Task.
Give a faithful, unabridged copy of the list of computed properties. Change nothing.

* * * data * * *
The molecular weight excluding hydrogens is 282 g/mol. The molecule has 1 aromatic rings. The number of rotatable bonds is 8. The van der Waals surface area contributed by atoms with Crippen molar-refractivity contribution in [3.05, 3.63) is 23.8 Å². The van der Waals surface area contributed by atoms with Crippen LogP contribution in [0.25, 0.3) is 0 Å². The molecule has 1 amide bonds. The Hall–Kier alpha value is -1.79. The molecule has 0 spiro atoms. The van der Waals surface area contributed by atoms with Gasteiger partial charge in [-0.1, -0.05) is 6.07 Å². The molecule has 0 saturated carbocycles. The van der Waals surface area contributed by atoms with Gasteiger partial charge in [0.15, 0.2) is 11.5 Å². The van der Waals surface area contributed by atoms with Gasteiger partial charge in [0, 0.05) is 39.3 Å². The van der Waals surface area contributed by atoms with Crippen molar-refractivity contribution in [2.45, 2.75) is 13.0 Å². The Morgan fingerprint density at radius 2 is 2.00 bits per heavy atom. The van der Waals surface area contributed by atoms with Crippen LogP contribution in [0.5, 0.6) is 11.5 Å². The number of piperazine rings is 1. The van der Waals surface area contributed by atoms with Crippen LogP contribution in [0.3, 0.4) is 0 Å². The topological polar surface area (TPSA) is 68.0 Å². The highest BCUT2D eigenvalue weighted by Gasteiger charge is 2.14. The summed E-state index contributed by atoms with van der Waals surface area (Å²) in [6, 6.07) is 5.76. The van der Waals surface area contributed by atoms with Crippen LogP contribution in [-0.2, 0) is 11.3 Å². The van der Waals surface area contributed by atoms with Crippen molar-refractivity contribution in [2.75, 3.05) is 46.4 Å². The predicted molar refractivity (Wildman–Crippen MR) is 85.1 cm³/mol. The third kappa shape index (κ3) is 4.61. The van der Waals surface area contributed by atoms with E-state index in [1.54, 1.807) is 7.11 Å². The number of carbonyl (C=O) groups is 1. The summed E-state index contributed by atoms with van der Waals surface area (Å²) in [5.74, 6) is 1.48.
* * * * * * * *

The molecular weight excluding hydrogens is 282 g/mol. The molecule has 1 aromatic rings. The number of rotatable bonds is 8. The van der Waals surface area contributed by atoms with Crippen molar-refractivity contribution in [3.05, 3.63) is 23.8 Å². The van der Waals surface area contributed by atoms with Crippen LogP contribution in [0.25, 0.3) is 0 Å². The molecule has 1 amide bonds. The Hall–Kier alpha value is -1.79. The molecule has 0 spiro atoms. The van der Waals surface area contributed by atoms with Gasteiger partial charge in [-0.1, -0.05) is 6.07 Å². The molecule has 0 saturated carbocycles. The van der Waals surface area contributed by atoms with Gasteiger partial charge in [0.15, 0.2) is 11.5 Å². The van der Waals surface area contributed by atoms with Gasteiger partial charge in [0, 0.05) is 39.3 Å². The van der Waals surface area contributed by atoms with Crippen molar-refractivity contribution in [2.45, 2.75) is 13.0 Å². The Morgan fingerprint density at radius 2 is 2.00 bits per heavy atom. The van der Waals surface area contributed by atoms with Crippen LogP contribution in [0.5, 0.6) is 11.5 Å². The number of piperazine rings is 1. The van der Waals surface area contributed by atoms with Crippen LogP contribution in [0.3, 0.4) is 0 Å². The topological polar surface area (TPSA) is 68.0 Å². The highest BCUT2D eigenvalue weighted by Gasteiger charge is 2.14. The summed E-state index contributed by atoms with van der Waals surface area (Å²) in [6, 6.07) is 5.76. The van der Waals surface area contributed by atoms with Crippen LogP contribution in [-0.2, 0) is 11.3 Å². The van der Waals surface area contributed by atoms with Crippen molar-refractivity contribution in [2.75, 3.05) is 46.4 Å². The predicted molar refractivity (Wildman–Crippen MR) is 85.1 cm³/mol. The third kappa shape index (κ3) is 4.61. The van der Waals surface area contributed by atoms with E-state index in [1.54, 1.807) is 7.11 Å². The number of carbonyl (C=O) groups is 1. The summed E-state index contributed by atoms with van der Waals surface area (Å²) in [5.74, 6) is 1.48.